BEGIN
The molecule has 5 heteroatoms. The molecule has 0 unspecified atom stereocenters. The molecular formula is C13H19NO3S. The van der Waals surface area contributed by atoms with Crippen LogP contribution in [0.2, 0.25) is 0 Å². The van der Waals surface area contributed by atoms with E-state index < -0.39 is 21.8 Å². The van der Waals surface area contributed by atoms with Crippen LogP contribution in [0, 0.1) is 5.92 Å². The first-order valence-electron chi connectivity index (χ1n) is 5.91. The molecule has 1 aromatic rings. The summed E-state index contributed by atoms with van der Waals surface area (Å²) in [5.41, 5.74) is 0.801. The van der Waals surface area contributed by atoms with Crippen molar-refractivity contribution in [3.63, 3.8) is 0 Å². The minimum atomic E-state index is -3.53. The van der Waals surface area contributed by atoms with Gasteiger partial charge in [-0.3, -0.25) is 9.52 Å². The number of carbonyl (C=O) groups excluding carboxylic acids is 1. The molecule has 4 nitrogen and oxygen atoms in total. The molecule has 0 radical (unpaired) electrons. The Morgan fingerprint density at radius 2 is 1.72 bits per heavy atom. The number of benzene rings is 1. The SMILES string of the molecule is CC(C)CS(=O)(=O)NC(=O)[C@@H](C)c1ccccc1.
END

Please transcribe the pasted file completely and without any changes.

The molecule has 5 heteroatoms. The molecule has 0 unspecified atom stereocenters. The molecular formula is C13H19NO3S. The van der Waals surface area contributed by atoms with Crippen LogP contribution in [0.2, 0.25) is 0 Å². The van der Waals surface area contributed by atoms with E-state index < -0.39 is 21.8 Å². The van der Waals surface area contributed by atoms with Crippen LogP contribution in [0, 0.1) is 5.92 Å². The first-order valence-electron chi connectivity index (χ1n) is 5.91. The molecule has 1 aromatic rings. The summed E-state index contributed by atoms with van der Waals surface area (Å²) in [5.41, 5.74) is 0.801. The van der Waals surface area contributed by atoms with Crippen molar-refractivity contribution in [3.63, 3.8) is 0 Å². The minimum atomic E-state index is -3.53. The van der Waals surface area contributed by atoms with Gasteiger partial charge in [-0.3, -0.25) is 9.52 Å². The number of carbonyl (C=O) groups excluding carboxylic acids is 1. The molecule has 4 nitrogen and oxygen atoms in total. The molecule has 0 radical (unpaired) electrons. The Morgan fingerprint density at radius 2 is 1.72 bits per heavy atom. The number of benzene rings is 1. The SMILES string of the molecule is CC(C)CS(=O)(=O)NC(=O)[C@@H](C)c1ccccc1.